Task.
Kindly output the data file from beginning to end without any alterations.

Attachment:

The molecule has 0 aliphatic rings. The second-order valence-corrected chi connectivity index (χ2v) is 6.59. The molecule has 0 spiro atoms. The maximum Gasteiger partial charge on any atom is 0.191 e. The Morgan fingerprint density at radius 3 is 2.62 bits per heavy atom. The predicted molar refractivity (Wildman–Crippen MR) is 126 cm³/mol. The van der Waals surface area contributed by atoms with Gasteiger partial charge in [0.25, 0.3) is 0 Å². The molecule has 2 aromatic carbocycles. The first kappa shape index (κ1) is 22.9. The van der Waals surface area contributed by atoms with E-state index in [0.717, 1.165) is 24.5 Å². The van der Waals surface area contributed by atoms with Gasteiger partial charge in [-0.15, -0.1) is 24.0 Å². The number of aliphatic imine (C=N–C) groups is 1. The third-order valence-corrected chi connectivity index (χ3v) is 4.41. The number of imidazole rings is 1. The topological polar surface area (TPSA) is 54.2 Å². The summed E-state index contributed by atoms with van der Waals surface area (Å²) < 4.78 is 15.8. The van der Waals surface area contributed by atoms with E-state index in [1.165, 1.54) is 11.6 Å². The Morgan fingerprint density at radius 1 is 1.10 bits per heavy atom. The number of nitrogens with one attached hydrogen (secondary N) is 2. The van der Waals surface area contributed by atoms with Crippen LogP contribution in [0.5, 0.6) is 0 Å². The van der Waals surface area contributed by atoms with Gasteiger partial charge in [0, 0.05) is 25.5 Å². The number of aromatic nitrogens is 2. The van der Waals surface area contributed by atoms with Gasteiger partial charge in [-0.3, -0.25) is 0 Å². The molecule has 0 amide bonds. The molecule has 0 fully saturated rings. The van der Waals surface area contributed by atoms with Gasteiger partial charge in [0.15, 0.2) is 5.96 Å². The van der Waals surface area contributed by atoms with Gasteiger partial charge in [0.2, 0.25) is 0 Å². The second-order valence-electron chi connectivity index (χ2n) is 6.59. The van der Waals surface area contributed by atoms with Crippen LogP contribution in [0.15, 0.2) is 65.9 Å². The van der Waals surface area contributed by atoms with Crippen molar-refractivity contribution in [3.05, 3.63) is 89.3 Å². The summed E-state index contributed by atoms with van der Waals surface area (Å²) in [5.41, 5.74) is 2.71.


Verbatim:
The molecule has 0 aliphatic rings. The second-order valence-corrected chi connectivity index (χ2v) is 6.59. The molecule has 0 spiro atoms. The maximum Gasteiger partial charge on any atom is 0.191 e. The Morgan fingerprint density at radius 3 is 2.62 bits per heavy atom. The predicted molar refractivity (Wildman–Crippen MR) is 126 cm³/mol. The van der Waals surface area contributed by atoms with Gasteiger partial charge in [0.25, 0.3) is 0 Å². The molecule has 2 aromatic carbocycles. The first kappa shape index (κ1) is 22.9. The van der Waals surface area contributed by atoms with E-state index in [0.717, 1.165) is 24.5 Å². The van der Waals surface area contributed by atoms with Gasteiger partial charge in [-0.15, -0.1) is 24.0 Å². The number of aliphatic imine (C=N–C) groups is 1. The third-order valence-corrected chi connectivity index (χ3v) is 4.41. The number of imidazole rings is 1. The topological polar surface area (TPSA) is 54.2 Å². The summed E-state index contributed by atoms with van der Waals surface area (Å²) < 4.78 is 15.8. The van der Waals surface area contributed by atoms with E-state index in [1.165, 1.54) is 11.6 Å². The Morgan fingerprint density at radius 1 is 1.10 bits per heavy atom. The number of nitrogens with one attached hydrogen (secondary N) is 2. The van der Waals surface area contributed by atoms with Crippen LogP contribution in [0.5, 0.6) is 0 Å². The van der Waals surface area contributed by atoms with Gasteiger partial charge in [0, 0.05) is 25.5 Å². The number of aromatic nitrogens is 2. The van der Waals surface area contributed by atoms with Gasteiger partial charge in [-0.3, -0.25) is 0 Å². The molecule has 0 amide bonds. The molecule has 0 fully saturated rings. The van der Waals surface area contributed by atoms with Gasteiger partial charge in [0.15, 0.2) is 5.96 Å². The van der Waals surface area contributed by atoms with Gasteiger partial charge in [0.2, 0.25) is 0 Å². The second-order valence-electron chi connectivity index (χ2n) is 6.59. The van der Waals surface area contributed by atoms with Crippen LogP contribution in [0.15, 0.2) is 65.9 Å². The van der Waals surface area contributed by atoms with Crippen molar-refractivity contribution in [3.05, 3.63) is 89.3 Å². The summed E-state index contributed by atoms with van der Waals surface area (Å²) in [5.41, 5.74) is 2.71.